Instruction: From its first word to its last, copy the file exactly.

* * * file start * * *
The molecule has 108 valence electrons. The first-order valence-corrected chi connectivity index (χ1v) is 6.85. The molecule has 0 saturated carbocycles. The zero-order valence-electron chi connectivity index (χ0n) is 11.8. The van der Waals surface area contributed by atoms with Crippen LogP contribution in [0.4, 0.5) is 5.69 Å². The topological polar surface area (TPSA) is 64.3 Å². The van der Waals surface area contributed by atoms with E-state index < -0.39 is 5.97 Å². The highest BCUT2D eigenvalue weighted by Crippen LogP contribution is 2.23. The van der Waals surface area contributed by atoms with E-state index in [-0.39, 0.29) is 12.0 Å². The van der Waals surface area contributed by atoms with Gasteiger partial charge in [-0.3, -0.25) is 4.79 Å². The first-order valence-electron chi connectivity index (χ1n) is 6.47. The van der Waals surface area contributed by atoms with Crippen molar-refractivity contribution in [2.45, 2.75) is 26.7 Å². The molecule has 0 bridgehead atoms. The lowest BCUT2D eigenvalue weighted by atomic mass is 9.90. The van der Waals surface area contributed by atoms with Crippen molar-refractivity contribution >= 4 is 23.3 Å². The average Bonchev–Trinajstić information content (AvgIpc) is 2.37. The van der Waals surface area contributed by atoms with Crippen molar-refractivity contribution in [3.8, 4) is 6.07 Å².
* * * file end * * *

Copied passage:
The molecule has 108 valence electrons. The first-order valence-corrected chi connectivity index (χ1v) is 6.85. The molecule has 0 saturated carbocycles. The zero-order valence-electron chi connectivity index (χ0n) is 11.8. The van der Waals surface area contributed by atoms with Crippen LogP contribution in [0.4, 0.5) is 5.69 Å². The topological polar surface area (TPSA) is 64.3 Å². The van der Waals surface area contributed by atoms with E-state index < -0.39 is 5.97 Å². The highest BCUT2D eigenvalue weighted by Crippen LogP contribution is 2.23. The van der Waals surface area contributed by atoms with E-state index in [-0.39, 0.29) is 12.0 Å². The van der Waals surface area contributed by atoms with Gasteiger partial charge in [-0.3, -0.25) is 4.79 Å². The first-order valence-electron chi connectivity index (χ1n) is 6.47. The van der Waals surface area contributed by atoms with Crippen molar-refractivity contribution in [2.45, 2.75) is 26.7 Å². The molecule has 0 bridgehead atoms. The lowest BCUT2D eigenvalue weighted by atomic mass is 9.90. The van der Waals surface area contributed by atoms with Crippen molar-refractivity contribution >= 4 is 23.3 Å². The average Bonchev–Trinajstić information content (AvgIpc) is 2.37. The van der Waals surface area contributed by atoms with Crippen molar-refractivity contribution in [3.8, 4) is 6.07 Å².